President Joe Biden’s pro-migration border chief reversed a short-lived enforcement policy in August shortly before roughly 30,000 Haitian migrants converged on the border crossing at Del Rio, Texas, according to a Wall Street Journal report.
The November 18 report described how border chief Alejandro Mayorkas reversed the planned August enforcement against one group of Haitian migrants:
In August, as intelligence reports showed large groups of Haitian migrants in southern Mexico preparing to move north, U.S. Immigration and Customs Enforcement planned to deport about 600 Haitians who had recently crossed the border.
Alejandro Mayorkas, the Homeland Security secretary, signed off on the [Haitian] deportations, people familiar with the matter said. But he reversed the decision and ordered them released after immigration advocates flagged that the migrants were eligible for deportation protection since they arrived before July 29 [qualifying them for a prior Mayorkas welcome policy], the people said …
News of their release spread on Haitian social media. A month later [in September], about 30,000 Haitians crossed the border near Del Rio, Texas, with thousands crowded under a bridge. Those later arrivals, who didn’t qualify for the temporary deportation relief, were subject to a large-scale deportation campaign. The U.S. sent 58 deportation flights to Haiti in September, up from two the previous month, according to public flight tracking data.
The Mayorkas flip-flop proved disastrous for Biden’s ratings because it prompted coverage by the TV networks and cemented public worries about the rising migrant surge. In mid-November for example, Biden’s average ratings for immigration were 29 percent positive, 61 percent negative, according to RealClearPolitics.com.
His policy reversal also proved disastrous for 8,000 of the migrant Haitians, many of whom were lured out of jobs and homes in southern America by Mayorkas’s summer-long welcome for the prior Haitian arrivals.
TheWorld.org reported November 8:
In Haiti, many [of the] people [deported from the U.S.] are having to start all over again, without anything back at home, while others are still trying to figure out how to reach the US. This includes people like Dessecia and Dianie, who said they were 15 when they left Haiti, and now, at age 19, are among those who were recently deported back. They asked that their full names not be used because they plan on trying to enter the US again.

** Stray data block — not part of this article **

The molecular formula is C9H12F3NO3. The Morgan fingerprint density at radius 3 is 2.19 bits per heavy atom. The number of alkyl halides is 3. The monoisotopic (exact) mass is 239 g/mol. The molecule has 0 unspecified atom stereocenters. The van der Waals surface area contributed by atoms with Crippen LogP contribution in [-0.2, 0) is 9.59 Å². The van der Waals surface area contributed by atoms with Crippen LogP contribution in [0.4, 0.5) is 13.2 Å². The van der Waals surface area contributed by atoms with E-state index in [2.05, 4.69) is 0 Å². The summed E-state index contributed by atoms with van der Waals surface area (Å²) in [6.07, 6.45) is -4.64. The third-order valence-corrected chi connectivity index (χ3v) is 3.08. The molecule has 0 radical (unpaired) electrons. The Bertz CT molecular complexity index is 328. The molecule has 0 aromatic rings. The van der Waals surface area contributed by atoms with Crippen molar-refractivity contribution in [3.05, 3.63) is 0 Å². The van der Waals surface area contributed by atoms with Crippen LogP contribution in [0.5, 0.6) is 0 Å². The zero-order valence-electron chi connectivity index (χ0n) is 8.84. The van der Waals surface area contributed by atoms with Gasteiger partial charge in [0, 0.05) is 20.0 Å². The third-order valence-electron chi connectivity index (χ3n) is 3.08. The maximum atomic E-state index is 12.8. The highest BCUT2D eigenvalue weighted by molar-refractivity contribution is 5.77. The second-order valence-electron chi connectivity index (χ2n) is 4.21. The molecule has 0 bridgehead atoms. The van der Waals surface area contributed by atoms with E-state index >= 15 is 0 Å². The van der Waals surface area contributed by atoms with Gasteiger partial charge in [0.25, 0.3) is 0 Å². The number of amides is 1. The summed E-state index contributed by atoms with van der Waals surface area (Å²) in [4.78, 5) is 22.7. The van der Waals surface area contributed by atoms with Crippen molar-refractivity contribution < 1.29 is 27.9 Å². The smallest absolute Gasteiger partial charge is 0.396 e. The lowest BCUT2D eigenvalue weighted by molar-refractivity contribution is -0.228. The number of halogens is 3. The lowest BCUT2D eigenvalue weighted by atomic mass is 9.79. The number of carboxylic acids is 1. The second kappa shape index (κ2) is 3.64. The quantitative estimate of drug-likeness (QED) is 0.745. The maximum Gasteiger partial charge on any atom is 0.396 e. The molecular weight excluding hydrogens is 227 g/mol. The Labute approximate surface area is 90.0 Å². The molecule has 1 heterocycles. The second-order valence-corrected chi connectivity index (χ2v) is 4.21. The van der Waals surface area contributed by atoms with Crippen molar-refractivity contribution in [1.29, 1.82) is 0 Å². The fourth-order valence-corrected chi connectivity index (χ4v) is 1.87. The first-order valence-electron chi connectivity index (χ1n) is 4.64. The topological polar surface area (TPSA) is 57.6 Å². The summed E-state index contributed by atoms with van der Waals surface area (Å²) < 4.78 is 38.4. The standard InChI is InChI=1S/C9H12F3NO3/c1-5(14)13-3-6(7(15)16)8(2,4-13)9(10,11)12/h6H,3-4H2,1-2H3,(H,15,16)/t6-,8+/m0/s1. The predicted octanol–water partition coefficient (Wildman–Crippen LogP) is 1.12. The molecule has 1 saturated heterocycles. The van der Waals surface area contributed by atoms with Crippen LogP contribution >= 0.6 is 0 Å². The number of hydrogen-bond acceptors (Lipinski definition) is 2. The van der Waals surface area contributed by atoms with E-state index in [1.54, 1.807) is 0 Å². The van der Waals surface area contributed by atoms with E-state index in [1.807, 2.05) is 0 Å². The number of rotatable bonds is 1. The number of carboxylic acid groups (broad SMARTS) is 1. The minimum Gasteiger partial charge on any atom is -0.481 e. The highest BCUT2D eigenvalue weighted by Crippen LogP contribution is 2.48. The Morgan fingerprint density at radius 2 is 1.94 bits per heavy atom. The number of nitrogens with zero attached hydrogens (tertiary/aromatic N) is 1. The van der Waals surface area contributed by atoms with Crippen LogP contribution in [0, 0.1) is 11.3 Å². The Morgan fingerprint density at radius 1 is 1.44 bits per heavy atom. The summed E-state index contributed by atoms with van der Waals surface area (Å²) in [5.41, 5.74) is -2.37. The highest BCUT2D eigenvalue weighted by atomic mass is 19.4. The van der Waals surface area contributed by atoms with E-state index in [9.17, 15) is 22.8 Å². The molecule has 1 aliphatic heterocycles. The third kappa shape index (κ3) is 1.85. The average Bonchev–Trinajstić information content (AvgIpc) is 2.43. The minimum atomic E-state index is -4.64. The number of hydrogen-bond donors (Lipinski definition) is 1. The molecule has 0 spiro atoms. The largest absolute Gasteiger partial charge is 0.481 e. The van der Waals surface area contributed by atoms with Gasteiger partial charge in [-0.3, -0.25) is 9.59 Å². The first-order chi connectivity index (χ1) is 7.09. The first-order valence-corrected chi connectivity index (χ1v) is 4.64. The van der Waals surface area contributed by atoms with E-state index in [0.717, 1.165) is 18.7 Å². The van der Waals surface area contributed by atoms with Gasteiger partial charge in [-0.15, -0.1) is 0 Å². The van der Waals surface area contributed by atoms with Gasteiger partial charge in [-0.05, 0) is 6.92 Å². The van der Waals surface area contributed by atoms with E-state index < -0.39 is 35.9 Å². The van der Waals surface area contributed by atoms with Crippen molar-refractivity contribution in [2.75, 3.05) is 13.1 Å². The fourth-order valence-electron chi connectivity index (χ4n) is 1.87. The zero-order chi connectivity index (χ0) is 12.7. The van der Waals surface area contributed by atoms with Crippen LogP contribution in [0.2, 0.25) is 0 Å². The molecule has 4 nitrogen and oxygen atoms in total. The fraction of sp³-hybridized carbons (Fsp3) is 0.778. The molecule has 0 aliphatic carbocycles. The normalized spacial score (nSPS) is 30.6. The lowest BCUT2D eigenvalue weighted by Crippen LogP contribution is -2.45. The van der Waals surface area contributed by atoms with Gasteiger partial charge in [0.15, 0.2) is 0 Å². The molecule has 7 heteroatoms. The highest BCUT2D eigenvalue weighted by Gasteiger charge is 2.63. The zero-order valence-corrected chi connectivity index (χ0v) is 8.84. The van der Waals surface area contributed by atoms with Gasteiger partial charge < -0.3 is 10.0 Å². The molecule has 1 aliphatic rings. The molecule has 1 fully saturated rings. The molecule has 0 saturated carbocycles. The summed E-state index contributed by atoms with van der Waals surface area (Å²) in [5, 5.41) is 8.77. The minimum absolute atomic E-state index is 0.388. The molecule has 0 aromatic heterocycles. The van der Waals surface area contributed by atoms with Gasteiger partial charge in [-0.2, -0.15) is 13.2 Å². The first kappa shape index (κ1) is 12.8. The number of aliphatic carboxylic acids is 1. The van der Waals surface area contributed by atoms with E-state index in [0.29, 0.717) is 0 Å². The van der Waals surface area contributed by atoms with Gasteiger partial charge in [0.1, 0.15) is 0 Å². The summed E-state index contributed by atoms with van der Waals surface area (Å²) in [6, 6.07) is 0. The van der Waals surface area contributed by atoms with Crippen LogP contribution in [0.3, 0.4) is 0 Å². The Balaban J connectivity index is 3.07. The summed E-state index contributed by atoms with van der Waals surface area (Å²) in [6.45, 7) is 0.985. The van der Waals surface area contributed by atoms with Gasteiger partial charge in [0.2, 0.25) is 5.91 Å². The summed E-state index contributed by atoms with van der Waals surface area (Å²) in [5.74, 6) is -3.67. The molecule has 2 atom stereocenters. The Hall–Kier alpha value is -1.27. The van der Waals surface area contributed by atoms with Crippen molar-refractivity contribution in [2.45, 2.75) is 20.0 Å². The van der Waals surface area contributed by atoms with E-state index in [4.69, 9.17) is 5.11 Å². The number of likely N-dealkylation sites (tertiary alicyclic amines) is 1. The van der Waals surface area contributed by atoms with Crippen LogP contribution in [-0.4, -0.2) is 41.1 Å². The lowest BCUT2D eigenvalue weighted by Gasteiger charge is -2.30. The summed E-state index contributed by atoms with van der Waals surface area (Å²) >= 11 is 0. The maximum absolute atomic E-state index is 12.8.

The two lived in Chile for about four years before deciding to migrate to the US in September. At the border, they were taken into custody and held for weeks at a detention facility, where they met, before being put on a deportation flight.
Esthere Thomas was deported about a month ago from the Texas border with her 11-year-old daughter. They also migrated first to Chile, which once allowed Haitians to enter with ease. Thomas got by as a housekeeper until Chile’s policies changed and there was a rumor that the Biden administration was allowing all families into the US. She and her daughter trekked thousands of miles from Chile to the US border.
DHS spokeswoman Marsha Espinosa dismissed the evidence of Mayorkas’ shifting decisions, saying his agency sees internal disagreements of opinion “as a hallmark of good ideas and good government,” the Journal wrote.
Mayorkas presents himself as a champion for migrants, even though hundreds of migrants are dying, or are losing their little wealth, as they try to research his border welcome.
Mayorkas is a child refugee from Cuba and a pro-migration zealot who is opening many doors in the border for economic migrants.
In June, for example, he argued that the dignity of migrants is the “foremost” duty of his agency. In May, he said the agency’s “highest priority” is the return of lawfully deported adults to live with their left-behind children in the United States. In December 2020, he claimed an amnesty would raise wages for Americans.
In April 2021, he said migrant-owned companies “are the backbone of our communities — and of our country.” In September 2021, he reminded migrants that they can claim fear of torture to avoid a quick expulsion. In 2013, Mayorkas declared that Americans’ homeland is “a nation that always has been and forever will remain a Nation of Immigrants.”
In numerous events, including the November Senate hearing, Mayorkas has insisted that the nation’s values require a welcome for migrants — even though less than one-third of Americans support the “Nation of Immigrants” claim.
Many polls show that labor migration is deeply unpopular because it damages ordinary Americans’ career opportunities, cuts their wages, and raises their rents. Migration also curbs Americans’ productivity, shrinks their political clout, widens regional wealth gaps, radicalizes their democratic, compromise-promoting civic culture, and allows elites to ignore despairing Americans at the bottom of society.